Joe Mosby's blog

Asking better questions

Here is a tough reality for most "data science" positions: nine times out of ten, the question that matters most doesn't need a cutting edge technology solution. It needs a dashboard, a nifty spreadsheet, or a simple report.

Once upon a time, my data science team worked in a supercomputing environment for a whole year. We had access to petabytes of data to answer whatever questions we could ask around a general theme. I wrote beautiful stuff using the latest and greatest libraries and frameworks. I optimized aggressively, changing my code from Python with a shim to native languages.

At the end of the day, the things that produced the most tangible outcomes for that particular project were some canned jobs and an interface for analysts to write some ad-hoc queries for follow-up on whatever the jobs produced.

I had not initially been asking the right questions.


In a now-moderately-famous tweetstorm, venture capitalist Naval Ravikant summed up the power of code in a few sentences:

Code and media are permissionless leverage. They're the leverage behind the newly rich. You can create software and media that works for you while you sleep. An army of robots is freely available - it's just packed in data centers for heat and space efficiency.

"Leverage" has become a bit of a watered-down term in the past decade or so of corporate-speak. More's the pity. It's now commonly used to denote simply "using something well" minus its original implication of "with some sort of amplification beyond what you could do on your own."

Stock traders have a notion of margin: a trader will take out a loan to purchase additional shares of stock than they could afford otherwise. If the price goes up, they pay back the loan and pocket the extra dollars. If the stock goes down, they're still on the hook for the loan amount. Their equity position is leveraged. The gains are highly amplified, but the losses are too.

Code is a form of leverage. It doesn't make ideas good or bad, but it amplifies them both alike.

A bad question with code amplifying it becomes a much worse question.

Bad questions

From 2014 through 2018, Amazon tried to roll their own AI-driven resume evaluator that did not work out the way they intended. Their apparent question: "can we use the resumes for successful candidates over the past ten years to predict which resumes we'll like going forward?"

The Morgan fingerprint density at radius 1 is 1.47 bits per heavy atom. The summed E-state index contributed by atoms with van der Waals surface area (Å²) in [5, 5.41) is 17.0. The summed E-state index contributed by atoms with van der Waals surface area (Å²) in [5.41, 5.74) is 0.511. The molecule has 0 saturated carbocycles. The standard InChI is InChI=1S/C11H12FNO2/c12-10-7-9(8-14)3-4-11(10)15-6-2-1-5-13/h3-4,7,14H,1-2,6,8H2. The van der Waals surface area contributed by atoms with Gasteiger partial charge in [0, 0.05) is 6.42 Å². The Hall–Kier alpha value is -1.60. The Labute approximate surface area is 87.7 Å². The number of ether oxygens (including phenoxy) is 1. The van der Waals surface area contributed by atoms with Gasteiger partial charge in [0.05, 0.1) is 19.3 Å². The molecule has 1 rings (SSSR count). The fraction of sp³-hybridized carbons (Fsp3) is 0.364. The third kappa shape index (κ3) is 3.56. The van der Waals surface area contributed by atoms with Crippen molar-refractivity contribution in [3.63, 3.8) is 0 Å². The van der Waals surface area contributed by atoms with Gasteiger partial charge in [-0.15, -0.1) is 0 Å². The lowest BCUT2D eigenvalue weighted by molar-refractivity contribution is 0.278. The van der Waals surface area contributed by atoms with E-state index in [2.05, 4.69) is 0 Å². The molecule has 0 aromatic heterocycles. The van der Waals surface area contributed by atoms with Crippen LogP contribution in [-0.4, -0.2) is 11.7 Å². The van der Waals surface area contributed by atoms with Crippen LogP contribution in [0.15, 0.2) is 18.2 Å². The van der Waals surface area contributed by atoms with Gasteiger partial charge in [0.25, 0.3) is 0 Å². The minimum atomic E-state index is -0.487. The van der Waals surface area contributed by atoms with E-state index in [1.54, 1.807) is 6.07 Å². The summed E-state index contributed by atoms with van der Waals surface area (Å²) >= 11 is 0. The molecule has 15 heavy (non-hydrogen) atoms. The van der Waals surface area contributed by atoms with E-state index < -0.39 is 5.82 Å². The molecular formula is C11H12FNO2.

The results were unfortunate. From the article:

Top U.S. tech companies have yet to close the gender gap in hiring, a disparity most pronounced among technical staff such as software developers where men far outnumber women. Amazon’s experimental recruiting engine followed the same pattern, learning to penalize resumes including the word “women’s” until the company discovered the problem.

The good questions perhaps a few steps backwards in their decision process might have looked something like this:

  1. When we look at engineers who have been successful at Amazon over several years, what attributes do they share?
  2. Are these attributes different across teams?
  3. Are there any apparent biases in these attributes?
  4. Do these attributes appear to align with the attributes we think we'll need over the next 5-10 years, or should we be looking for different ones?

These questions don't need "artificial intelligence." They need access to the Amazon performance review database, a little bit of SQL, and some forward thinking on the part of management.

Amazon spent four years and untold amounts of engineering code to answer the question they probably didn't want to answer: yes, we've been biased in our hiring over the past ten years. Not how to hire better engineers going forward.

Snake oil

Princeton computer science professor Arvind Narayanan recently gave a talk on "AI snake oil" where he tangentially touched on the topic of bad questions. He breaks advances in AI into three rough categories:

  1. Perception (content identification, speech to text, facial recognition)
  2. Automating judgment (spam detection, essay grading, content recommendation)
  3. Predicting social outcomes (predicting recidivism, predicting job performance)

In "perception" tasks, AI has advanced to the point of human accuracy. Given enough data (which is itself a challenge) and compute, AI can get the job done. In "judgment automation" tasks, AI can mostly get there, but there is a band where humans may disagree. If I train a content recommendation algorithm on one human, but then try it out on a slightly different human, I may get slightly different answers. That's not necessarily a problem, but it does mean that the data scientist needs to be concerned with how important that yes/no distinction is.

But with "predicting social outcomes," we see abundant quantities of snake oil - and therefore bad questions. Dr. Narayanan walks through past experiments in predicting recidivism, showing that artificial intelligence methods prove no better than random scoring. And, more perniciously, it predicts "re-arrest" rather than "recidivism," because that was what the available data tracked.

So not only does the algorithm not work, but it also starts to equate "re-arrests" with "criminal activity." It doesn't ever consider if the arrested individuals were later tried and proven guilty or innocent. It assumes that if they were arrested, they must have committed some criminal activity.